News Release

New tool provides greater accuracy for medical biosensors

University of Missouri researchers develop an innovative method using nanopores to help scientists advance their discoveries in neuroscience, other medical applications

Peer-Reviewed Publication

University of Missouri-Columbia

For more than 20 years, Li-Qun “Andrew” Gu at the University of Missouri has developed a passion for solving life science problems by creating sophisticated diagnostic tools — in nanoscale.

Recently, Gu, a professor in the Chemical and Biomedical Engineering Department and investigator in the Dalton Cardiovascular Research Center, and a team of researchers developed a new method using nanopores — a nanometer-sized hole — to help scientists advance their discoveries in neuroscience and other medical applications. In context, the thickness of a single sheet of paper is about 100,000 nanometers.

“Potential applications include studying the structures of DNA- and RNA-based diseases and disorders, such as COVID-19, HIV and certain types of cancers, to see how drug therapies work. Or we could potentially discover new small-molecule drug compounds that can be used in future drug discoveries,” Gu said. “Also, the tool could help in the development of sensors for neurotransmitters for studies in neurochemistry and neurodegenerative disease diagnostics.”

The technique involves aptamers, or single strands of DNA or RNA molecules that selectively bind to a specific target. This allows researchers to know exactly what they are detecting with the nanopores and study how individual molecules are interacting with each other, said Kevin Gillis, a co-corresponding author on the study.

Gillis, who is a professor and chair of the Chemical and Biomedical Engineering Department and investigator in the Dalton Cardiovascular Research Center, said the interaction between single molecules is detected through tiny ion currents through a nanopore.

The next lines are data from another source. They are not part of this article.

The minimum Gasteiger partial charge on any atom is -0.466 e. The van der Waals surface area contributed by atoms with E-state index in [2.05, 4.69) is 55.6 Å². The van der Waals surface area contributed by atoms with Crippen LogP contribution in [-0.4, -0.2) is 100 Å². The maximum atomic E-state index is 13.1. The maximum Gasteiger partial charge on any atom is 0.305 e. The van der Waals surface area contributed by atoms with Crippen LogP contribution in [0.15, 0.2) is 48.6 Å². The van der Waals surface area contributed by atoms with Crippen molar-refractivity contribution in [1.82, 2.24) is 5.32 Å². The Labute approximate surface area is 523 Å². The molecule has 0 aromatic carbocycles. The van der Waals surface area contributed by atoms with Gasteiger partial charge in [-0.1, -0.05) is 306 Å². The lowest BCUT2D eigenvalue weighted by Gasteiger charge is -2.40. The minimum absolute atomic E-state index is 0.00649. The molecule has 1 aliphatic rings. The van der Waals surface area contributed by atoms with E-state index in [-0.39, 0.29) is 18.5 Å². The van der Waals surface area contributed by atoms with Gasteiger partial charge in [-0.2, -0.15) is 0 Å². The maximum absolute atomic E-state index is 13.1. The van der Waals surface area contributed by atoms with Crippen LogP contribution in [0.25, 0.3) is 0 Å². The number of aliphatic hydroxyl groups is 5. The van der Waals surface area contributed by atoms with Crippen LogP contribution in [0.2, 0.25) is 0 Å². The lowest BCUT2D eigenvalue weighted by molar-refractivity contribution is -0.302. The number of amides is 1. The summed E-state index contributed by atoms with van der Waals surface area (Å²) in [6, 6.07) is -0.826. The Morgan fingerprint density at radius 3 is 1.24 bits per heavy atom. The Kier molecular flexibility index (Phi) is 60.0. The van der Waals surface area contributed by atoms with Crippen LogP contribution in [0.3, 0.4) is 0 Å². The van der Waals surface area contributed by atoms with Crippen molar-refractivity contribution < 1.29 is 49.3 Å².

“Nanopores can detect single molecules because they are like a built-in amplifier — the binding of a single molecule can block the flow of millions of ions moving through the pore that produces the measured current and changes in the current represent the single molecules moving or binding inside nanopores,” he said.

Gillis is amazed by how innovative researchers like Gu are still finding new ways to harness nanopores to help them better understand small-molecule molecular interactions by using single-molecule precision.

“This approach contributes to a growing area of research called synthetic biology which is intended to reproduce the most important features in life by replicating the most basic biological functions in synthetic form,” Gillis said. “This makes it one of the most powerful approaches to understand the basic principles of life.”

Real-time label-free detection of dynamic aptamer–small molecule interactions using a nanopore nucleic acid conformational sensor,” was published in the Proceedings of the National Academy of Sciences (PNAS). Co-authors include Rugare G. Chingarande, Kai Tian, Yu Kuang, Aby Sarangee, Chengrui Hou, Emily Ma, Jarett Ren, Sam Hawkins, Joshua Kim, Ray Adelstein and Sally Chen. This research was partially supported by National Science Foundation (NSF) Convergence Accelerator Track J (0072474) and NSF REU Site: Creative Approaches to Materials Design and Processing (1757936 and 2149721).

Gu would like to thank each of his co-authors for their individual contributions to the work and recognize the interdisciplinary nature of the team. These co-authors include a postdoctoral fellow, graduate students, visiting scientist, undergraduates from both MU and other universities, as well as students from local high schools. Gu said this shows the outcome and broad impact of education and training in both his and Gillis’ laboratories.

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